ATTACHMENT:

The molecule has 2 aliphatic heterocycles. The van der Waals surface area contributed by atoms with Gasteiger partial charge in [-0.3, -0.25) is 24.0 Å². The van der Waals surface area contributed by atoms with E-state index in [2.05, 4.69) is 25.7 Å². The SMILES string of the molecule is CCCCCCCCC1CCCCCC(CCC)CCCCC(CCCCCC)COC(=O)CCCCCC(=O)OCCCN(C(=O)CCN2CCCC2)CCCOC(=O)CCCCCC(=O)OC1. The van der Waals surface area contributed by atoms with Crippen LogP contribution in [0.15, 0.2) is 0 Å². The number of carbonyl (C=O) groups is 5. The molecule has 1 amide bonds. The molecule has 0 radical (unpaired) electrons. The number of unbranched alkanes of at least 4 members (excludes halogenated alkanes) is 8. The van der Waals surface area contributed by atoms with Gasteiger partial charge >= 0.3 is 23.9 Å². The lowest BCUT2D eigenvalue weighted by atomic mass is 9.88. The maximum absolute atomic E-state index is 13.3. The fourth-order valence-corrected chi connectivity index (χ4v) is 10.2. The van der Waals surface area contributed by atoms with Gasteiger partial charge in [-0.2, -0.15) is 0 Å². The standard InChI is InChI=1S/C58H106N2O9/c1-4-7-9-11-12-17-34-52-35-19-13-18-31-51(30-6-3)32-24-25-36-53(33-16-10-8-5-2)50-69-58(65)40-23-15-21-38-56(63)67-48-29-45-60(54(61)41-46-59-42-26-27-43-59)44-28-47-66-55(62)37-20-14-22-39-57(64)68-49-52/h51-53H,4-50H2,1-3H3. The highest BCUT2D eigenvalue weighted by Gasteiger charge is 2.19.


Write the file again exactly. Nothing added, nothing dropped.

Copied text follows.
The molecule has 2 aliphatic heterocycles. The van der Waals surface area contributed by atoms with Gasteiger partial charge in [-0.3, -0.25) is 24.0 Å². The van der Waals surface area contributed by atoms with E-state index in [2.05, 4.69) is 25.7 Å². The SMILES string of the molecule is CCCCCCCCC1CCCCCC(CCC)CCCCC(CCCCCC)COC(=O)CCCCCC(=O)OCCCN(C(=O)CCN2CCCC2)CCCOC(=O)CCCCCC(=O)OC1. The van der Waals surface area contributed by atoms with Crippen LogP contribution in [0.15, 0.2) is 0 Å². The number of carbonyl (C=O) groups is 5. The molecule has 1 amide bonds. The molecule has 0 radical (unpaired) electrons. The number of unbranched alkanes of at least 4 members (excludes halogenated alkanes) is 8. The van der Waals surface area contributed by atoms with Gasteiger partial charge >= 0.3 is 23.9 Å². The lowest BCUT2D eigenvalue weighted by atomic mass is 9.88. The maximum absolute atomic E-state index is 13.3. The fourth-order valence-corrected chi connectivity index (χ4v) is 10.2. The van der Waals surface area contributed by atoms with Gasteiger partial charge in [-0.2, -0.15) is 0 Å². The standard InChI is InChI=1S/C58H106N2O9/c1-4-7-9-11-12-17-34-52-35-19-13-18-31-51(30-6-3)32-24-25-36-53(33-16-10-8-5-2)50-69-58(65)40-23-15-21-38-56(63)67-48-29-45-60(54(61)41-46-59-42-26-27-43-59)44-28-47-66-55(62)37-20-14-22-39-57(64)68-49-52/h51-53H,4-50H2,1-3H3. The highest BCUT2D eigenvalue weighted by Gasteiger charge is 2.19.